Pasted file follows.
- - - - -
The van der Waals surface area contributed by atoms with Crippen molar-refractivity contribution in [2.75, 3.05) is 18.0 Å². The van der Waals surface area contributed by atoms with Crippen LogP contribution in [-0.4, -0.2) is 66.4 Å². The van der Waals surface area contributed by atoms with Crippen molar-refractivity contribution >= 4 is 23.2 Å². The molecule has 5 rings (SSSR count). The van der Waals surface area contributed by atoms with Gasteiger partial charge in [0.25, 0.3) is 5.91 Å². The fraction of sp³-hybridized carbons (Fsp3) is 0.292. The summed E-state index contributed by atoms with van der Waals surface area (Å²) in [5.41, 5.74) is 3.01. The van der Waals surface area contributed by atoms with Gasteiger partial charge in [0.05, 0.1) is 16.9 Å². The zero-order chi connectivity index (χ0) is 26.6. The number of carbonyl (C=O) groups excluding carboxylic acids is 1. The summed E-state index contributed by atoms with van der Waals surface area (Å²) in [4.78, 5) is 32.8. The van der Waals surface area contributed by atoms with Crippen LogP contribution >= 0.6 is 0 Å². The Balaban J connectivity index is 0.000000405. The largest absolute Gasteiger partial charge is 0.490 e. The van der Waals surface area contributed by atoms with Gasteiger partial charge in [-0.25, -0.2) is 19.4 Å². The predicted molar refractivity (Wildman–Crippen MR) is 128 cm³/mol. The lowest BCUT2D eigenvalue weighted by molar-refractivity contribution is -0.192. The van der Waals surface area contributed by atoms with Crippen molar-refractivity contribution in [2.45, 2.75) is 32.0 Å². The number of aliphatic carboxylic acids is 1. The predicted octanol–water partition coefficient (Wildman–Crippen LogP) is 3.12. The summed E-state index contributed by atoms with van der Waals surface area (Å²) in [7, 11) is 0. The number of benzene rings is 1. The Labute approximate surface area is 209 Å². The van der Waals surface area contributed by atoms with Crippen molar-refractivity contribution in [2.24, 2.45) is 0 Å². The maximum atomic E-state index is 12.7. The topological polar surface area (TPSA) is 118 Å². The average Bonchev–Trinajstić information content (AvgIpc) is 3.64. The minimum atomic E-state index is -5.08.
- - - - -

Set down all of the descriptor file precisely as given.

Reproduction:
The van der Waals surface area contributed by atoms with Crippen molar-refractivity contribution in [2.75, 3.05) is 18.0 Å². The van der Waals surface area contributed by atoms with Crippen LogP contribution in [-0.4, -0.2) is 66.4 Å². The van der Waals surface area contributed by atoms with Crippen molar-refractivity contribution >= 4 is 23.2 Å². The molecule has 5 rings (SSSR count). The van der Waals surface area contributed by atoms with Gasteiger partial charge in [0.25, 0.3) is 5.91 Å². The fraction of sp³-hybridized carbons (Fsp3) is 0.292. The summed E-state index contributed by atoms with van der Waals surface area (Å²) in [5.41, 5.74) is 3.01. The van der Waals surface area contributed by atoms with Gasteiger partial charge in [0.05, 0.1) is 16.9 Å². The zero-order chi connectivity index (χ0) is 26.6. The number of carbonyl (C=O) groups excluding carboxylic acids is 1. The summed E-state index contributed by atoms with van der Waals surface area (Å²) in [4.78, 5) is 32.8. The van der Waals surface area contributed by atoms with Crippen LogP contribution >= 0.6 is 0 Å². The Balaban J connectivity index is 0.000000405. The largest absolute Gasteiger partial charge is 0.490 e. The van der Waals surface area contributed by atoms with Gasteiger partial charge in [-0.25, -0.2) is 19.4 Å². The predicted molar refractivity (Wildman–Crippen MR) is 128 cm³/mol. The lowest BCUT2D eigenvalue weighted by molar-refractivity contribution is -0.192. The van der Waals surface area contributed by atoms with Crippen molar-refractivity contribution in [2.45, 2.75) is 32.0 Å². The number of aliphatic carboxylic acids is 1. The predicted octanol–water partition coefficient (Wildman–Crippen LogP) is 3.12. The summed E-state index contributed by atoms with van der Waals surface area (Å²) in [7, 11) is 0. The number of benzene rings is 1. The Labute approximate surface area is 209 Å². The van der Waals surface area contributed by atoms with Crippen molar-refractivity contribution in [2.24, 2.45) is 0 Å². The maximum atomic E-state index is 12.7. The topological polar surface area (TPSA) is 118 Å². The average Bonchev–Trinajstić information content (AvgIpc) is 3.64. The minimum atomic E-state index is -5.08.